Mark Brend walks to the end of Dawlish Warren in search of a house that once was.
Usually, in November, even though it’s out of season, the amusement arcades at Dawlish Warren are open. Today they are shut up, on account of pandemic restrictions. Just one refreshment kiosk is trading, selling donuts, coffee and pizza. Even so, there are cars in the car park and at the western, developed end of the Warren, plenty of people. Dog walkers, a few surfers, grandparents and pre-school children in winter coats, sitting on the beach making sandcastles.
I’m not here for the amusements or the donuts or even the beach. I’m here to walk to the end of the Warren, a sandy, marram-grassed spit that reaches one and a half miles east across the Exe estuary, like an arm stretching out to Exmouth on the other side. Old maps and photographs taken from biplanes in the 1920s reveal it as a mutable landscape, which the sea perpetually remodels. There is no guarantee at all that it will still be here in 10 years’ time.
The Warren gets its name from the rabbits that were farmed here centuries ago. They’re still around, living wild. I recall my father telling me when I was a boy that dead and dying rabbits were strewn across the Warren in the 1953 myxomatosis outbreak. Perhaps the population never fully recovered, because you don’t see much of them now. What you do see is a lot of wading birds. Most likely the only people you’ll encounter in the more remote parts of the Warren are there for the birds.
I’ve chosen this walk on account of a short book by Basil Macer-Wright, called Living By The Ninth Green: Dawlish Warren (2004). As the title indicates, there’s a golf course on the Warren, set back from the beach towards the railway line that runs along the coast to Dawlish and further west, forever threatened by the sea. It’s the ‘living’ bit of the title that interests me, though, not the golf. Macer-Wright and his young family were the last occupants of what was once a thriving settlement of dwellings at the far end of the Warren. The Macer-Wrights lived in a ramshackle structure called White Shanty, surrounded by lupins, from 1946 until 1960. Basil’s account is an almost painfully evocative tale of a vanished, gas-lit life: morning sea swims from March to October, sailing in a dinghy in the evenings over to pubs at Cockwood and Starcross, cycling across the Warren in the morning in time to catch the train into Exeter for work.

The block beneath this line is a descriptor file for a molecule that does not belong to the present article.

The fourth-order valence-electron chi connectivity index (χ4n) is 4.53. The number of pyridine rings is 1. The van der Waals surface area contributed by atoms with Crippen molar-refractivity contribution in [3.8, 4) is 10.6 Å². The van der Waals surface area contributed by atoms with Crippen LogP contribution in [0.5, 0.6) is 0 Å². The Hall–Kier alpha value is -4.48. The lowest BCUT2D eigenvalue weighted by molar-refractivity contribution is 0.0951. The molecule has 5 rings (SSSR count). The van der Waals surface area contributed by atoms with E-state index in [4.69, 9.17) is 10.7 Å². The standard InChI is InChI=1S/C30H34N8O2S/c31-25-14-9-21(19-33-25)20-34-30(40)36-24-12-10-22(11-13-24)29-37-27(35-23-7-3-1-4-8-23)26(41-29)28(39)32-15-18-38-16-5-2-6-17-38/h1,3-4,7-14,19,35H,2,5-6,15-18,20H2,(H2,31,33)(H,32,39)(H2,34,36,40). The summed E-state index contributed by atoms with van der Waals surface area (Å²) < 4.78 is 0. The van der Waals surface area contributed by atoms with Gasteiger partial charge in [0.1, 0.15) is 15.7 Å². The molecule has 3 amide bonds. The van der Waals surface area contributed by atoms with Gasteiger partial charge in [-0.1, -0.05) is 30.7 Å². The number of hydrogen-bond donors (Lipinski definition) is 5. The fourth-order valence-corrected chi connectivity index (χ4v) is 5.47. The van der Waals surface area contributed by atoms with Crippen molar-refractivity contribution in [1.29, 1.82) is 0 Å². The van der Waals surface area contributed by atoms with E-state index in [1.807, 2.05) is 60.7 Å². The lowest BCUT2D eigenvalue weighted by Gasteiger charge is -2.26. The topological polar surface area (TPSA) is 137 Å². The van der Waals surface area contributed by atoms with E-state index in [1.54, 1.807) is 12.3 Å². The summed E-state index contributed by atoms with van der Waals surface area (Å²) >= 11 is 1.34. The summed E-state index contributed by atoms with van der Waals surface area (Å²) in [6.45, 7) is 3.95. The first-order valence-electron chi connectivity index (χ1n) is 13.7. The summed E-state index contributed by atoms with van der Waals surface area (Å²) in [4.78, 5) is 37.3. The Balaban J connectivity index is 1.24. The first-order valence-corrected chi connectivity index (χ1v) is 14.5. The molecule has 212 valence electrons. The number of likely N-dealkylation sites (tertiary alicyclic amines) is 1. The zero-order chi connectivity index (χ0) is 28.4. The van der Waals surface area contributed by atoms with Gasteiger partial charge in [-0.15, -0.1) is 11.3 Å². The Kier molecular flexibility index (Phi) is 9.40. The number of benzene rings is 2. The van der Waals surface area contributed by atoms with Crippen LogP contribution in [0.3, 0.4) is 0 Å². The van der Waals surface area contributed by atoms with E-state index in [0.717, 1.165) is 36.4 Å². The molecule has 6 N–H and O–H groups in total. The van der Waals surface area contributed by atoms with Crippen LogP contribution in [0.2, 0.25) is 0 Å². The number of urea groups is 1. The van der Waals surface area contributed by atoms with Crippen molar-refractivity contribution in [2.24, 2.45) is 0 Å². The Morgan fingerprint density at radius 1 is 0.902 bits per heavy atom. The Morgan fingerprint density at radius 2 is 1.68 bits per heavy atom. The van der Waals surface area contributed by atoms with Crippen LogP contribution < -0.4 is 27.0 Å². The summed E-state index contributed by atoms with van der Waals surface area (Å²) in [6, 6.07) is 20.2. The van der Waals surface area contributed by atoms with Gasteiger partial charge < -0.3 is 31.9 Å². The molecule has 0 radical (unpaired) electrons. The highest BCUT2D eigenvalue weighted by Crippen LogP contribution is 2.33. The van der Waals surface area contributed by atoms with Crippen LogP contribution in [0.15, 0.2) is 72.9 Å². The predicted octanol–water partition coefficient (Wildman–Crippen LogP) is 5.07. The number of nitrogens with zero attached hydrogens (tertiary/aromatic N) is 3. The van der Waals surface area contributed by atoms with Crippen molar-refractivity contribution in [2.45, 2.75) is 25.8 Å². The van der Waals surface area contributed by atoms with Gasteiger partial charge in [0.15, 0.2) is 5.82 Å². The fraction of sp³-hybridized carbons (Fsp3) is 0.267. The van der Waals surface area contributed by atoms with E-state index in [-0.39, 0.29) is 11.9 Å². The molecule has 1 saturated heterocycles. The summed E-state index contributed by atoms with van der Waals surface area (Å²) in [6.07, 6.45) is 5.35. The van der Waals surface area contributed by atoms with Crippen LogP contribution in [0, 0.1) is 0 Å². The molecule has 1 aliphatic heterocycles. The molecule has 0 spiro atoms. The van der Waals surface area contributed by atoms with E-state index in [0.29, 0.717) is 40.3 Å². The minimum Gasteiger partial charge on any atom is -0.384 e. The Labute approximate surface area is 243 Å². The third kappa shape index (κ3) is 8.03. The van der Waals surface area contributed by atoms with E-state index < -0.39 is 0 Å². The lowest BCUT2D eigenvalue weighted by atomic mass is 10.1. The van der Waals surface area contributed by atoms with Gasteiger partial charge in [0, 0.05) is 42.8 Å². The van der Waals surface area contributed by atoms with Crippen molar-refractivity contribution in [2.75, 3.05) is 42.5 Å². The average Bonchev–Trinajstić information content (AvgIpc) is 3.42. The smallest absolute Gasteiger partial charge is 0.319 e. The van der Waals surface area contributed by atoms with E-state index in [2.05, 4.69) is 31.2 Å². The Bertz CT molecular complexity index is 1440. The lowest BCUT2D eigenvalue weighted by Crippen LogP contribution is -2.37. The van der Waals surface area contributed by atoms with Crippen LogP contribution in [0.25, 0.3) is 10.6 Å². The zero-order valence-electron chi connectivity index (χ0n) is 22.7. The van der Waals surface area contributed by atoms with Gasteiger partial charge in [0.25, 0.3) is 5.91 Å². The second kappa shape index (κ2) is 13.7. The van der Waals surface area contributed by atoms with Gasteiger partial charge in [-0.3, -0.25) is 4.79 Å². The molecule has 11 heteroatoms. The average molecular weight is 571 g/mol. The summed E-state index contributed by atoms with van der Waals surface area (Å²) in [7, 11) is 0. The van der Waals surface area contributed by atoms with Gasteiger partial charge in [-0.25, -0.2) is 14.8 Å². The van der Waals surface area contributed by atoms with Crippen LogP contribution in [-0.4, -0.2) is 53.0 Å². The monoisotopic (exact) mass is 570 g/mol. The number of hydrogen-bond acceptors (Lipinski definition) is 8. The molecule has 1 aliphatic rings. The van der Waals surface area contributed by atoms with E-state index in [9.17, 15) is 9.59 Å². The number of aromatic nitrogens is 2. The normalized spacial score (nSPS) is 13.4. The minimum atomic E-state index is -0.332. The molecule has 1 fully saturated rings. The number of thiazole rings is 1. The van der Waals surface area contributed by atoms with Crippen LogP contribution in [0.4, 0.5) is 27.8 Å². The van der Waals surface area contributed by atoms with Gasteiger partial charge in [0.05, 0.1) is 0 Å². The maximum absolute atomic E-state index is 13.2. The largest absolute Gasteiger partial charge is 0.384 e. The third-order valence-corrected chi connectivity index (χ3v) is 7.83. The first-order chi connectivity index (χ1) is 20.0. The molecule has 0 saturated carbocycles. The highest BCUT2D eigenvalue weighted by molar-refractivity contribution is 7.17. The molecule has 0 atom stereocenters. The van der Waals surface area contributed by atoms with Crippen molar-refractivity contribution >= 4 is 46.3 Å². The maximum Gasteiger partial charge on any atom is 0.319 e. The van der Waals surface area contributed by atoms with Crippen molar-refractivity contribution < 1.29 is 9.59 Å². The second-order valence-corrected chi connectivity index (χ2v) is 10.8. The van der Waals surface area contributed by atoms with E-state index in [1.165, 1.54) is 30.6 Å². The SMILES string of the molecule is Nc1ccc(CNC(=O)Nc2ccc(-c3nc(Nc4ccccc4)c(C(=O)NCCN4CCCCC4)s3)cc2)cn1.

By the time the Macer-Wrights arrived the settlement was already in decline from its inter-war heyday. Then there were dozens of dwellings; some holiday homes, others occupied throughout the year. Many were simple shacks and chalets, but there were more elaborate two-storey dwellings, including one with a crenelated tower and another with a tennis court in the garden. At one point, incredibly, there were two shops as well.
I was planning to walk down to where I knew White Shanty and the other buildings once stood, to see what remained of them. After all, they were still standing in living memory. But even before I set out I knew it was a fool’s errand. I’d been down there before, and it’s just sand and grass and the birds. Not a trace of habitation remains. With its groynes and gabions and grass planting initiatives, the Warren is a monument to human attempts to bargain with the waves. The sea seems to humour these efforts for a while, before asserting itself. That’s how it was with White Shanty and all the other dwellings. One by one the high tides and the wind took them away until now there is not a post or a brick to be seen. Was White Shanty real? All that remains to contend for its existence are Basil Mercer-Wright’s brief memoir and some old photographs.
Standing there at the end of the Warren I experience, as I knew I would, a nostalgia for a life I never knew. It’s an oddly elusive sensation, on one level meaningless yet feeling like the truest of things. All is still and quiet. The tide is right out and it’s easy to imagine you could walk over to Exmouth, just a few hundred yards away. But you can’t. The channel is deep, the tide perilous. A seal swims by on its back, its grunts and splashes breaking the silence. I can see two men working on a dredger in the estuary, but no-one else at all. I stand here and think for a while about White Shanty. The tantalising juxtaposition of the vanished-without-a-trace past with the knowledge that it was right here, in the age of rock’n’roll and television and air travel. It both is and is not a remote kingdom.
Walking back through the Warren, I cross an area behind the sand dunes where hundreds of beach huts once stood. Not homes like White Shanty, but little sheds where you made tea on primus stoves and got changed for swimming. Family friends had one and I recall visits as a child, in the late 60s. They had a sit-up-and-beg Ford Popular, a 1930s design that remained in production until 1959. That car might have been less than 10 years old, but it was an anachronism even then. This is more familiar territory. A remembered, not an imagined past. The family in question lived in a terraced house in Exeter. In the side return there was a big cage, home to their pet monkey. Whenever we went to tea there were cakes, but we had to eat a slice of bread and butter before we could start on them.
Then further back, to one of my earliest memories. A little further along the beach toward Dawlish, by the Red Rock, where the train runs right alongside the beach. A day with my paternal grandparents. I must have been very young, because my grandfather died when I was five. He was standing on the beach in collar and tie with his trousers rolled up. We drove home in his Austin A35 van, me in the back. No seats, let alone seatbelts.